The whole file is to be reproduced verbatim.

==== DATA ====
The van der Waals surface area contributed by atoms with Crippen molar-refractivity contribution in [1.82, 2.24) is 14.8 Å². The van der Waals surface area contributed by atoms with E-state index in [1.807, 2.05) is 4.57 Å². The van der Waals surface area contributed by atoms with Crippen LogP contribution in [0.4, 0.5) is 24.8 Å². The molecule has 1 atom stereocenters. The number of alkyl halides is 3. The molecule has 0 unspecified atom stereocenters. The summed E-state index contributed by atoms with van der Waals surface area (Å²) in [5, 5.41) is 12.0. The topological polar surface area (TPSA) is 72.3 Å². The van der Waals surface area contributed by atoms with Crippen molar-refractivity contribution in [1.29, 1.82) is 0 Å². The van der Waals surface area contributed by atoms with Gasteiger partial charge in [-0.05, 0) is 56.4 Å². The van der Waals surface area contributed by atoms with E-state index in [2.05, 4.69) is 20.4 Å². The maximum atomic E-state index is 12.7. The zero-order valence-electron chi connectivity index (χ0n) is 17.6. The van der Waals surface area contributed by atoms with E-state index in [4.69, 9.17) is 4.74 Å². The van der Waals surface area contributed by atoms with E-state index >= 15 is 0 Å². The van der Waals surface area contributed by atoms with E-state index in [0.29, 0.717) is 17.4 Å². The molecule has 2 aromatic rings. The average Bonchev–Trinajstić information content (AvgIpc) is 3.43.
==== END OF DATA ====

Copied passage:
The van der Waals surface area contributed by atoms with Crippen molar-refractivity contribution in [1.82, 2.24) is 14.8 Å². The van der Waals surface area contributed by atoms with E-state index in [1.807, 2.05) is 4.57 Å². The van der Waals surface area contributed by atoms with Crippen LogP contribution in [0.4, 0.5) is 24.8 Å². The molecule has 1 atom stereocenters. The number of alkyl halides is 3. The molecule has 0 unspecified atom stereocenters. The summed E-state index contributed by atoms with van der Waals surface area (Å²) in [5, 5.41) is 12.0. The topological polar surface area (TPSA) is 72.3 Å². The van der Waals surface area contributed by atoms with Crippen molar-refractivity contribution in [1.29, 1.82) is 0 Å². The van der Waals surface area contributed by atoms with Gasteiger partial charge in [-0.05, 0) is 56.4 Å². The van der Waals surface area contributed by atoms with E-state index in [2.05, 4.69) is 20.4 Å². The maximum atomic E-state index is 12.7. The zero-order valence-electron chi connectivity index (χ0n) is 17.6. The van der Waals surface area contributed by atoms with E-state index in [4.69, 9.17) is 4.74 Å². The van der Waals surface area contributed by atoms with E-state index >= 15 is 0 Å². The van der Waals surface area contributed by atoms with E-state index in [0.29, 0.717) is 17.4 Å². The molecule has 2 aromatic rings. The average Bonchev–Trinajstić information content (AvgIpc) is 3.43.